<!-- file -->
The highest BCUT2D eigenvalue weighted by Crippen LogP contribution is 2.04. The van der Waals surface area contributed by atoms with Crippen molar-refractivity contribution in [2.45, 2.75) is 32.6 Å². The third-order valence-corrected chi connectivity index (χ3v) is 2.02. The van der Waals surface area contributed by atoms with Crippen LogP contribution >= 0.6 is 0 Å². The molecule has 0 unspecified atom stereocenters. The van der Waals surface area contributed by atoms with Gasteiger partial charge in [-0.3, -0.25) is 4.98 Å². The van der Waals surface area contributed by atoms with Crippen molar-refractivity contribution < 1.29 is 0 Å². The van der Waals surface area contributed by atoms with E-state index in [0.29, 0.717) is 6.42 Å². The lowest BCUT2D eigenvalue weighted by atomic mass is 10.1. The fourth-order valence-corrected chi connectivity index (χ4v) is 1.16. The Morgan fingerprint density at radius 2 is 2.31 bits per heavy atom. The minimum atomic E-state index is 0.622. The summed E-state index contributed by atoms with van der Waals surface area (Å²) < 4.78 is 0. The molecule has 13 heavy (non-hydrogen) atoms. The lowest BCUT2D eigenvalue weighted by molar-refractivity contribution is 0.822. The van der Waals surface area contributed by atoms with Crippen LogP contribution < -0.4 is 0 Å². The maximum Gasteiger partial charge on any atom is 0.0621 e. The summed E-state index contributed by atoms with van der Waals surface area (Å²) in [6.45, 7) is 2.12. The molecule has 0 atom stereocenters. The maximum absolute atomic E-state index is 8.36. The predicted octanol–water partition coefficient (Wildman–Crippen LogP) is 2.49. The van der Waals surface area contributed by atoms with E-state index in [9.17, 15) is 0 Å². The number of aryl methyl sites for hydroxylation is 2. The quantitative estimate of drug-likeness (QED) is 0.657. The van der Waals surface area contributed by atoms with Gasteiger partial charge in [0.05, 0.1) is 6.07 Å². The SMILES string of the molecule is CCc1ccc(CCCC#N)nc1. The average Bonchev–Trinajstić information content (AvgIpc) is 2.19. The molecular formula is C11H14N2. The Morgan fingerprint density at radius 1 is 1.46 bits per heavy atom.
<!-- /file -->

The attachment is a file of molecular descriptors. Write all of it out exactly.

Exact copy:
The highest BCUT2D eigenvalue weighted by Crippen LogP contribution is 2.04. The van der Waals surface area contributed by atoms with Crippen molar-refractivity contribution in [2.45, 2.75) is 32.6 Å². The third-order valence-corrected chi connectivity index (χ3v) is 2.02. The van der Waals surface area contributed by atoms with Crippen LogP contribution >= 0.6 is 0 Å². The molecule has 0 unspecified atom stereocenters. The van der Waals surface area contributed by atoms with Gasteiger partial charge in [-0.3, -0.25) is 4.98 Å². The van der Waals surface area contributed by atoms with Crippen molar-refractivity contribution < 1.29 is 0 Å². The van der Waals surface area contributed by atoms with E-state index in [0.29, 0.717) is 6.42 Å². The lowest BCUT2D eigenvalue weighted by atomic mass is 10.1. The fourth-order valence-corrected chi connectivity index (χ4v) is 1.16. The Morgan fingerprint density at radius 2 is 2.31 bits per heavy atom. The minimum atomic E-state index is 0.622. The summed E-state index contributed by atoms with van der Waals surface area (Å²) < 4.78 is 0. The molecule has 13 heavy (non-hydrogen) atoms. The lowest BCUT2D eigenvalue weighted by molar-refractivity contribution is 0.822. The van der Waals surface area contributed by atoms with Crippen LogP contribution < -0.4 is 0 Å². The maximum Gasteiger partial charge on any atom is 0.0621 e. The summed E-state index contributed by atoms with van der Waals surface area (Å²) in [6.45, 7) is 2.12. The molecule has 0 atom stereocenters. The maximum absolute atomic E-state index is 8.36. The predicted octanol–water partition coefficient (Wildman–Crippen LogP) is 2.49. The van der Waals surface area contributed by atoms with E-state index in [9.17, 15) is 0 Å². The number of aryl methyl sites for hydroxylation is 2. The quantitative estimate of drug-likeness (QED) is 0.657. The van der Waals surface area contributed by atoms with Gasteiger partial charge in [0.05, 0.1) is 6.07 Å². The SMILES string of the molecule is CCc1ccc(CCCC#N)nc1. The average Bonchev–Trinajstić information content (AvgIpc) is 2.19. The molecular formula is C11H14N2. The Morgan fingerprint density at radius 1 is 1.46 bits per heavy atom.